We can see quite clearly in current events in Greece, Portugal and Ireland, that it's possible for a currency area to over reach its optimal size. The benefits of one currency are, in regions that are simply too disparate, outweighed by the disadvantages of exactly the same thing, one currency.
This should not really surprise us all that much, our entire universe is full of examples where bigger (or indeed smaller) brings with it certain problems. You don't have to make Jupiter all that much bigger than it is to make it a sun, which would be something of a problem if you were simply trying to gain a larger planet. You can't simply miniaturise an elephant to the size of a mouse and expect it to work: ratios and proportions will be all out of whack.
One of the things we're told about that eurozone is that because the European population is so much less mobile inside the EU than the US population is inside the US then that eurozone is less of an optimal currency area than the US is. However, this is usually brushed aside with the hope that we EUites will become more mobile and thus make the currency work.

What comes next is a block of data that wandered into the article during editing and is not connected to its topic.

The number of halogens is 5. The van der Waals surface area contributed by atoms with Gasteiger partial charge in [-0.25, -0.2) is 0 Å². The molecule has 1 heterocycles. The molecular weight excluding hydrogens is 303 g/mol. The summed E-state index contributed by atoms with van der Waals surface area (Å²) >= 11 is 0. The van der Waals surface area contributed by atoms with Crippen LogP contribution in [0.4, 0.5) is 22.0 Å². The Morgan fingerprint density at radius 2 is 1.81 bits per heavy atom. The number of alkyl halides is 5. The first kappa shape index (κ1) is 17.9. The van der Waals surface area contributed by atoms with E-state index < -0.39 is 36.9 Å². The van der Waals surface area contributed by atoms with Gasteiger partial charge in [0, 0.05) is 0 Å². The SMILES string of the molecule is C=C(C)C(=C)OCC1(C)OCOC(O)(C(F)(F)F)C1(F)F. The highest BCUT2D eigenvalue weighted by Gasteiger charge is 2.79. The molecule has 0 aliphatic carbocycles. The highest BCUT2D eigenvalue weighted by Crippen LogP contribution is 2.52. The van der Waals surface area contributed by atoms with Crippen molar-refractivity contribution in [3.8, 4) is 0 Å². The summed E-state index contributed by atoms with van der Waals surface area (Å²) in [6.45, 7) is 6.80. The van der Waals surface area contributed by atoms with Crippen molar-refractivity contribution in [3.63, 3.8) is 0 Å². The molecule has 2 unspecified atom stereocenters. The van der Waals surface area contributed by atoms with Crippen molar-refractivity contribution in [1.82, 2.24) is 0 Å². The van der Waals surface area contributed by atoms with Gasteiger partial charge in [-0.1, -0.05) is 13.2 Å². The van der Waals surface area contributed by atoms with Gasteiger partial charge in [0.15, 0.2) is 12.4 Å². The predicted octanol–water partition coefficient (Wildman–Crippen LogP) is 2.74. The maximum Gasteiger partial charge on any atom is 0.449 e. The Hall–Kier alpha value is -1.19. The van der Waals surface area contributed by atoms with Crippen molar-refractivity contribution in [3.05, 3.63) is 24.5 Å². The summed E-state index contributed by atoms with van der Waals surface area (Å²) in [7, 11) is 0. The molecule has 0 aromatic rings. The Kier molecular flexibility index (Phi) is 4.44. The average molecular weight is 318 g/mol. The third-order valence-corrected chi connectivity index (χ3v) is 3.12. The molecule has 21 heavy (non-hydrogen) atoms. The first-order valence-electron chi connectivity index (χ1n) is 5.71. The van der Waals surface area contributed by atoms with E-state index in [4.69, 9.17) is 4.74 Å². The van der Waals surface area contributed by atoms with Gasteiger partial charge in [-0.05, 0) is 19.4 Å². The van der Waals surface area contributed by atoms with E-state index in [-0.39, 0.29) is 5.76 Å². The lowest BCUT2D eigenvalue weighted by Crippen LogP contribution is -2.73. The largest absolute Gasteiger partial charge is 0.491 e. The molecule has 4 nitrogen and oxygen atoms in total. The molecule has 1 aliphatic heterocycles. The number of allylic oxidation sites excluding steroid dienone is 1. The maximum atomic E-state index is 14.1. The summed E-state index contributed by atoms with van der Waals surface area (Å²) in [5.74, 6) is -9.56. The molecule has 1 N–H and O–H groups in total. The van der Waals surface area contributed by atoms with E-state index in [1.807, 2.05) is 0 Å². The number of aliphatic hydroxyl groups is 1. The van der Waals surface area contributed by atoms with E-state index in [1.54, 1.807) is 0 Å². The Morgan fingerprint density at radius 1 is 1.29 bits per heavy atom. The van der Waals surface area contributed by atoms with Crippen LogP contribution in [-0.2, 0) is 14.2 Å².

Abstract: Americans have always been viewed, both by themselves and by others, as a migrant society. However, migration rates have reached record lows: only 1.6% of Americans moved from one state to another in 2009, and only 3.7% moved from one county to another. This research conducts a decomposition of the change in migration rates between 1999 and 2009 using data from the Current Population Survey. The analysis concludes that about 63% of the decline in migration rates between 1999 and 2009 can be attributed to the direct effects of the economic crisis that began in 2007, and another 17% of the decline can be attributed to demographic changes (e.g. the aging of the population) but that the remaining 20% of the decrease in migration is due to a decline in migration behaviour, or increased rootedness, that applies to all demographic categories. The discussion focuses on the implications of the universal, or secular, rise in rootedness for migration studies.
But maybe it isn't true that migration rates always increase? Maybe, as here, they decrease, meaning that the EU will become ever less, rather than ever more, an optimal currency area?